- Defining the middle class: Of those who self-identify as middle class, 54 percent say the factor that most “makes you middle class” is income or wages (Allstate/National Journal). A Pew survey found that Americans thought it would take an annual income of $70,000 for a family of four to lead a middle-class lifestyle in their area (median response).
- •Class identification: Since the 1970s, Americans have vacillated between describing themselves as middle or working class. Continuing a trend from the last decade, a plurality of Americans identify as middle class, although the percentage has declined in recent years.
- Middle-class lifestyle: A secure job tops the list of what Americans say they need to be considered part of the middle class, with 86 percent giving that response (Pew). Those in the middle class also identify the ability to keep up with expenses and stay out of debt as a defining characteristic of the middle class.
- Economic challenges: Seventy-one percent of citizens say life has gotten worse for middle-class Americans over the past 10 years (CBS News), and 70 percent agree that the economy makes it too tough for the middle class to make ends meet (George Washington University Battleground Survey). Majorities of people who self-identify as middle class say it is “very realistic” that they will be able to own a home, pay their bills, and balance work and family time given their current financial situation, but they seem less certain of their ability to retire comfortably or pay for their children’s college education.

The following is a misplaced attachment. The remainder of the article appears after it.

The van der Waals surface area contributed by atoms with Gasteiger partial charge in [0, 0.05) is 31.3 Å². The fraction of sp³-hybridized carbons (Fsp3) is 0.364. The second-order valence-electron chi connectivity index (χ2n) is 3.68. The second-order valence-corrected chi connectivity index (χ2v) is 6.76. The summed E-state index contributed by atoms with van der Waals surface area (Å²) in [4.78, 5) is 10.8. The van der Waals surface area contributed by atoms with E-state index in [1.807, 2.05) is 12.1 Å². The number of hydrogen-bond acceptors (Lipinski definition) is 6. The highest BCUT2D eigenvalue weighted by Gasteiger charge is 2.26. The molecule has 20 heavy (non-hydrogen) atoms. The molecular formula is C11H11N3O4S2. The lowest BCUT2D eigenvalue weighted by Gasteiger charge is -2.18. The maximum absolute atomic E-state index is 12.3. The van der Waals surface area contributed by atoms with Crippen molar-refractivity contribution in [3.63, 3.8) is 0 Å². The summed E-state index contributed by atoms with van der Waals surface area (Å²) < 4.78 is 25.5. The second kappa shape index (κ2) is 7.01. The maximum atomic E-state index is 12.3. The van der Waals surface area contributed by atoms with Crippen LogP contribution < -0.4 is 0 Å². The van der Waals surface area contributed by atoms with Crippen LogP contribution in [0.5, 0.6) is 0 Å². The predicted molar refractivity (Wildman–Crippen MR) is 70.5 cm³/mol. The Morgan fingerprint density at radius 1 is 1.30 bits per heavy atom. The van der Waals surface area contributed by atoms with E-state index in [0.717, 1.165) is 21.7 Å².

- Helping the middle class: When asked who is making things better for the middle class, Americans give local business owners the most positive rating, while 64 percent say Congress is making things worse (Allstate/National Journal).
- Politics and the middle class: Majorities or strong pluralities consistently say that they trust Democrats more than Republicans to do a better job helping the middle class (ABC News/Washington Post), although exit-poll data from the 2014 midterm elections show that Republicans did well with the middle-income bracket.
Bessette/Pitney’s AMERICAN GOVERNMENT AND POLITICS: DELIBERATION, DEMOCRACY AND CITIZENSHIP reviews the idea of "deliberative democracy." Building on the book, this blog offers insights, analysis, and facts about recent events.
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Thursday, March 12, 2015
At AEI, Karlyn Bowman reviews survey data on the middle class:
Posted by Pitney at 5:25 AM
Labels: economic policy, government, political science, politics, public opinion